In The Politics of Autism, I analyze the discredited notion that vaccines cause autism. This bogus idea can hurt people by allowing diseases to spread. Examples include measles, COVID, flu, and polio.
At Moment, Jennifer Bardi interviews Dr. Peter Hotez:
The Anti-Defamation League presented you with the 2021 Milton S. Popkin Award, recognizing your efforts to combat antisemitism and its links to the anti-vaccine movement. Can you talk about those links and how it became a political force?
The anti-vaccine movement started with false assertions that vaccines cause autism, and that revved up in the early 2000s. Then, about ten years ago, it pivoted to become a political movement linked to the Republican Tea Party’s concept of health freedom, or medical freedom. That’s when the first anti-vaccine political action committees were set up in Texas and other states to support far-right candidates who pushed health freedom propaganda, mostly linked to vaccines. During COVID-19, the movement expanded beyond childhood vaccinations to COVID vaccinations and other COVID prevention measures. That’s when it gained a lot of political strength and when you started to see the health freedom/medical freedom movement adopted by the House Freedom Caucus in the U.S. Congress, amplified on Fox News by senators like Rand Paul and Ron Johnson. Every night Fox News was spewing out rhetoric claiming vaccines were not effective or they weren’t safe. You started to see the white nationalist Proud Boys marching at anti-vaccine rallies. And, in fact, the first arrests in the January 6th insurrection included anti-vaccine activists. There became a very tight link between far-right extremism and anti-vaccine/anti-science rhetoric.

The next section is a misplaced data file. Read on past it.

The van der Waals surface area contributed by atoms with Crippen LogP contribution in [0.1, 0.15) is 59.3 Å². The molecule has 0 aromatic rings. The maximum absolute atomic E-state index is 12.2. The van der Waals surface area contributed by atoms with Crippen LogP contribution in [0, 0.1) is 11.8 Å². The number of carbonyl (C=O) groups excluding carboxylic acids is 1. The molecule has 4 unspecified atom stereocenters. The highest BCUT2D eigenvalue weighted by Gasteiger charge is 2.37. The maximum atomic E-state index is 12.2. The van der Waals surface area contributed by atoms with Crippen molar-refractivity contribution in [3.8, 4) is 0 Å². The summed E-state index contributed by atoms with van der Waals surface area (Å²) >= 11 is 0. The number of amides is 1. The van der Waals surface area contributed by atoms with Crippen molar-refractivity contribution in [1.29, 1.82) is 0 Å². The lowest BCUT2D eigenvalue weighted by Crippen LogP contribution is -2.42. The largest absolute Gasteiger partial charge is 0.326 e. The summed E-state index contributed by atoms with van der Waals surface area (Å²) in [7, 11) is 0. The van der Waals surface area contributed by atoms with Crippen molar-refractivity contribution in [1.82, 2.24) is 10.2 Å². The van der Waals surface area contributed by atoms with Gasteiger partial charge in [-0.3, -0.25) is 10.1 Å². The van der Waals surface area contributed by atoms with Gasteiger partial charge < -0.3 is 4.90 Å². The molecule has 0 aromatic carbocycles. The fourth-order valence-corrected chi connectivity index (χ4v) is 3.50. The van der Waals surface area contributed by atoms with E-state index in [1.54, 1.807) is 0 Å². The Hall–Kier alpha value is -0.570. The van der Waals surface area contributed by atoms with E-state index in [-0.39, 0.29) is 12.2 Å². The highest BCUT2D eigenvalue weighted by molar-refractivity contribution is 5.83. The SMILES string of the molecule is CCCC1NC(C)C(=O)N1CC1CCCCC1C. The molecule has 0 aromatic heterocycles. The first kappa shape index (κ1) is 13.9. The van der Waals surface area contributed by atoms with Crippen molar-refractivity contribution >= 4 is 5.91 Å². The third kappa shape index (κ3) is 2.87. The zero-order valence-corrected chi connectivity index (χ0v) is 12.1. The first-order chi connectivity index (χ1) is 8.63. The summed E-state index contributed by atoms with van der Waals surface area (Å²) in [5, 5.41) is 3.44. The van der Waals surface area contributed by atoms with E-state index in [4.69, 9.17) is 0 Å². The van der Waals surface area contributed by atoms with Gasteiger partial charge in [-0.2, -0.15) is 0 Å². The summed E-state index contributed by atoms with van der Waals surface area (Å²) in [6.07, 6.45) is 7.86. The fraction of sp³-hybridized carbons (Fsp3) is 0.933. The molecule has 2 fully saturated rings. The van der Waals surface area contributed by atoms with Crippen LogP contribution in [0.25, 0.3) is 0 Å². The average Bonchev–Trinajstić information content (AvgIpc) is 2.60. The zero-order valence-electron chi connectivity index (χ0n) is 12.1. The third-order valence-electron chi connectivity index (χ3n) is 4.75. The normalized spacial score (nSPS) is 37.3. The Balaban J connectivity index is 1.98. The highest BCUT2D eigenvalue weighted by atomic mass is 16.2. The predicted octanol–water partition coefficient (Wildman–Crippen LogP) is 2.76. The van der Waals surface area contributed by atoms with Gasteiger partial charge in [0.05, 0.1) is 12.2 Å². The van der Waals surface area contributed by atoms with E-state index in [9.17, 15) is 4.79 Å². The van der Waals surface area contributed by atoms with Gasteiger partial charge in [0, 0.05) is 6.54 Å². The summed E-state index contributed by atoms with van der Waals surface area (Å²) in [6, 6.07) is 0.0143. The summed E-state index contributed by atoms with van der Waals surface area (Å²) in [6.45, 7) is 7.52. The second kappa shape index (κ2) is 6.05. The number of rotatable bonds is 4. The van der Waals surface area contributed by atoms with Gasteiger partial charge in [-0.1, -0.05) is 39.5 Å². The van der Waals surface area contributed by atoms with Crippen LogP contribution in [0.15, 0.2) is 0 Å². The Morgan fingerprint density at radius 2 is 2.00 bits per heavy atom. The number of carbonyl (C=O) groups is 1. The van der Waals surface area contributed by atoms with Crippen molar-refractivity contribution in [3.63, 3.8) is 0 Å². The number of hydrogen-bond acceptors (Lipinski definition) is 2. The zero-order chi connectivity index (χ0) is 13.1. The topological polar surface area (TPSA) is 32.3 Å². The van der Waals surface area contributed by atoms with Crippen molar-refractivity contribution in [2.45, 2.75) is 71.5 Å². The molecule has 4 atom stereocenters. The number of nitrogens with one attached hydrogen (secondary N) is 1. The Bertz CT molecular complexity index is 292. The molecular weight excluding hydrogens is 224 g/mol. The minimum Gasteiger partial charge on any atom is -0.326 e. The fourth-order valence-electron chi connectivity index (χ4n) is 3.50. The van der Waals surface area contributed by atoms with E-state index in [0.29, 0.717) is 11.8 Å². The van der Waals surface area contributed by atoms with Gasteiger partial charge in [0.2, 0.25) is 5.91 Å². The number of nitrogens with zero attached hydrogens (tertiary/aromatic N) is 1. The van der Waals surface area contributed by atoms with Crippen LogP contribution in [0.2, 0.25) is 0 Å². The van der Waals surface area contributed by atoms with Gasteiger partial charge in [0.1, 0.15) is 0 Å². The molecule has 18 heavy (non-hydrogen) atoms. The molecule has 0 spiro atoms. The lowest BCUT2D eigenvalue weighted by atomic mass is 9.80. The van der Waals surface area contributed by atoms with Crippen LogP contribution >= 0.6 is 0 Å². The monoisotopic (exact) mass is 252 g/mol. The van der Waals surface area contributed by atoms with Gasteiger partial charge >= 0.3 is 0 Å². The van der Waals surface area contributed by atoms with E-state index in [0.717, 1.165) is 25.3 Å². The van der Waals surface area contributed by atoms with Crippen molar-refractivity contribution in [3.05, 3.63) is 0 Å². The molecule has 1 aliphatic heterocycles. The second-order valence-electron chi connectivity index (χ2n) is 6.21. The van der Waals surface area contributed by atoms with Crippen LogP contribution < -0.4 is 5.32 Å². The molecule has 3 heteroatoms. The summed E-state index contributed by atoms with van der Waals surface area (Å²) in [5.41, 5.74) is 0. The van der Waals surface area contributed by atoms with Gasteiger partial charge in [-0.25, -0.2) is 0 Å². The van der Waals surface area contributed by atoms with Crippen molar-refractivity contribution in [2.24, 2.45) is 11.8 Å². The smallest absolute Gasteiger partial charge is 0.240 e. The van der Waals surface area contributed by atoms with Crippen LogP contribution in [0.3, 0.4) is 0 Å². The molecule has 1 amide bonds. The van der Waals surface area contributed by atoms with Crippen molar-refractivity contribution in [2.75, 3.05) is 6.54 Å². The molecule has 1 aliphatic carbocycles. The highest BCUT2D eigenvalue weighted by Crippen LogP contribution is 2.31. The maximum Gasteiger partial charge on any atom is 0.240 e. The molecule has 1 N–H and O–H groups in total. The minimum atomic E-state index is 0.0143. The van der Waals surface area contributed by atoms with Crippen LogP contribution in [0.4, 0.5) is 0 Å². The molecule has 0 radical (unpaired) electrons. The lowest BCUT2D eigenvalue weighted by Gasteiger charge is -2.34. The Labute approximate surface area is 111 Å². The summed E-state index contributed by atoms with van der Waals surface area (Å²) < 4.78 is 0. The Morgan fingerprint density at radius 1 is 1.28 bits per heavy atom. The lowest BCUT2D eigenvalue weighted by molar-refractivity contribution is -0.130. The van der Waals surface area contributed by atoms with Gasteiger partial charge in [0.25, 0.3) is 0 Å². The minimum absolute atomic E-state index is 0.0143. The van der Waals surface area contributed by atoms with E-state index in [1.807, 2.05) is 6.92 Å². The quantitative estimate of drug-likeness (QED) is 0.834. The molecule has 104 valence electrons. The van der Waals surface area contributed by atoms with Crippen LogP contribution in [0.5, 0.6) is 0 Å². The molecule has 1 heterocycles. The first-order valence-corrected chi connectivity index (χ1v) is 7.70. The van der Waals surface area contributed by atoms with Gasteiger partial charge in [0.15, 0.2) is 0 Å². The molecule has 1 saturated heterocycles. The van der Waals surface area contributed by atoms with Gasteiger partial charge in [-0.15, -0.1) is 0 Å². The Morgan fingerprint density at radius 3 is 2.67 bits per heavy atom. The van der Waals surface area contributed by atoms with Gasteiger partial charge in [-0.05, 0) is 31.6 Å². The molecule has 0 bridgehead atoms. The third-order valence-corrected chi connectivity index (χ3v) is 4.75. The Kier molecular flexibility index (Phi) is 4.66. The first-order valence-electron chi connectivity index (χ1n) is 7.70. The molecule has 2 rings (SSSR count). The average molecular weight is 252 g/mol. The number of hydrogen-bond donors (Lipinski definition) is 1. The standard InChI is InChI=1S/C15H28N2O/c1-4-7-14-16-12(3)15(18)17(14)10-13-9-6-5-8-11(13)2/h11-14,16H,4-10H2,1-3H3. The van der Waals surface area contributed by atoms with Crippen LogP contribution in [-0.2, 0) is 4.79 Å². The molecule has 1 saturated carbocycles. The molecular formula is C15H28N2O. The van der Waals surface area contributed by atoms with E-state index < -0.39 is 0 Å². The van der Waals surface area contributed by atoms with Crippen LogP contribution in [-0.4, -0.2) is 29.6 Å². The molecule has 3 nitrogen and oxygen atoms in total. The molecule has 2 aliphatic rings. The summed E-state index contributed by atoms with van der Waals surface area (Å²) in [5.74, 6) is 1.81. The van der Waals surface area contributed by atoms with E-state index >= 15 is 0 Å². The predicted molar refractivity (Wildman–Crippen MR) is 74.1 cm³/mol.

And with that came antisemitism?
Antisemitism was always part of the far right, and here it manifested in two forms: One, there were direct antisemitic threats against Jewish doctors and Jewish scientists. More commonly, however, anti-vaxxers were invoking Nazi-era imagery and statements…kind of to mess with your head. These people would not only compare vaccines to the Holocaust but would claim that vaccines were a violation of agreements made at Nuremberg, along with requests to see doctors hanged or executed after Nuremberg-style trials. They would compare people like myself or Anthony Fauci to Josef Mengele. So, there were direct antisemitic threats, but it was more commonly the heavy use of Nazi imagery that I interpreted as a form of intimidation.
Intimidation to what end? Is this tied to the antisemitic conspiracy theories asserting that Jews unleashed the virus and created vaccines to protect only Jewish people, or that the vaccine is being pushed on non-Jews as some sinister form of control?
I’m glad you brought that up. It’s the third element, which is that the Jews were behind either creating COVID or creating COVID vaccines, which are dangerous. On social media and in emails, I get accused of plotting to make the virus because I’m Jewish. The fact is, a lot of vaccine scientists are Jewish, so conspiracy theorists make that leap.